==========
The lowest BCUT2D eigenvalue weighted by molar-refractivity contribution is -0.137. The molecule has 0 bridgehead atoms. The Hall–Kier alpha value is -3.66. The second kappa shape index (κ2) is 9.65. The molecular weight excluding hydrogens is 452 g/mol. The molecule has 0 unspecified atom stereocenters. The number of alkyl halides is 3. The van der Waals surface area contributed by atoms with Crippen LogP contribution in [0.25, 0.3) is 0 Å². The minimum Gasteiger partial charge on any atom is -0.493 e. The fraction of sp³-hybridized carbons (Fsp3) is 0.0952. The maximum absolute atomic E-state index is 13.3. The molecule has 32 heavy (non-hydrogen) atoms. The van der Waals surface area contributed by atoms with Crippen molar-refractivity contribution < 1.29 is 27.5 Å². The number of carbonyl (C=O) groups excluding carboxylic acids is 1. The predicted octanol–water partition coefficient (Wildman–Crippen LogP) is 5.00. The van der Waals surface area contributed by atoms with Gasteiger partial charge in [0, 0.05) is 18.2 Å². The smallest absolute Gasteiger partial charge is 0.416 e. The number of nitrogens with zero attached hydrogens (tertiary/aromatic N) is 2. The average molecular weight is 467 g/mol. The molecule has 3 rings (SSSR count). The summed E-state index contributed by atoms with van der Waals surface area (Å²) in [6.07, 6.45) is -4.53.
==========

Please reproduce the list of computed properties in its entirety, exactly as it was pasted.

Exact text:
The lowest BCUT2D eigenvalue weighted by molar-refractivity contribution is -0.137. The molecule has 0 bridgehead atoms. The Hall–Kier alpha value is -3.66. The second kappa shape index (κ2) is 9.65. The molecular weight excluding hydrogens is 452 g/mol. The molecule has 0 unspecified atom stereocenters. The number of alkyl halides is 3. The van der Waals surface area contributed by atoms with Crippen LogP contribution in [0.25, 0.3) is 0 Å². The minimum Gasteiger partial charge on any atom is -0.493 e. The fraction of sp³-hybridized carbons (Fsp3) is 0.0952. The maximum absolute atomic E-state index is 13.3. The molecule has 32 heavy (non-hydrogen) atoms. The van der Waals surface area contributed by atoms with Crippen molar-refractivity contribution < 1.29 is 27.5 Å². The number of carbonyl (C=O) groups excluding carboxylic acids is 1. The predicted octanol–water partition coefficient (Wildman–Crippen LogP) is 5.00. The van der Waals surface area contributed by atoms with Gasteiger partial charge in [0, 0.05) is 18.2 Å². The smallest absolute Gasteiger partial charge is 0.416 e. The number of nitrogens with zero attached hydrogens (tertiary/aromatic N) is 2. The average molecular weight is 467 g/mol. The molecule has 3 rings (SSSR count). The summed E-state index contributed by atoms with van der Waals surface area (Å²) in [6.07, 6.45) is -4.53.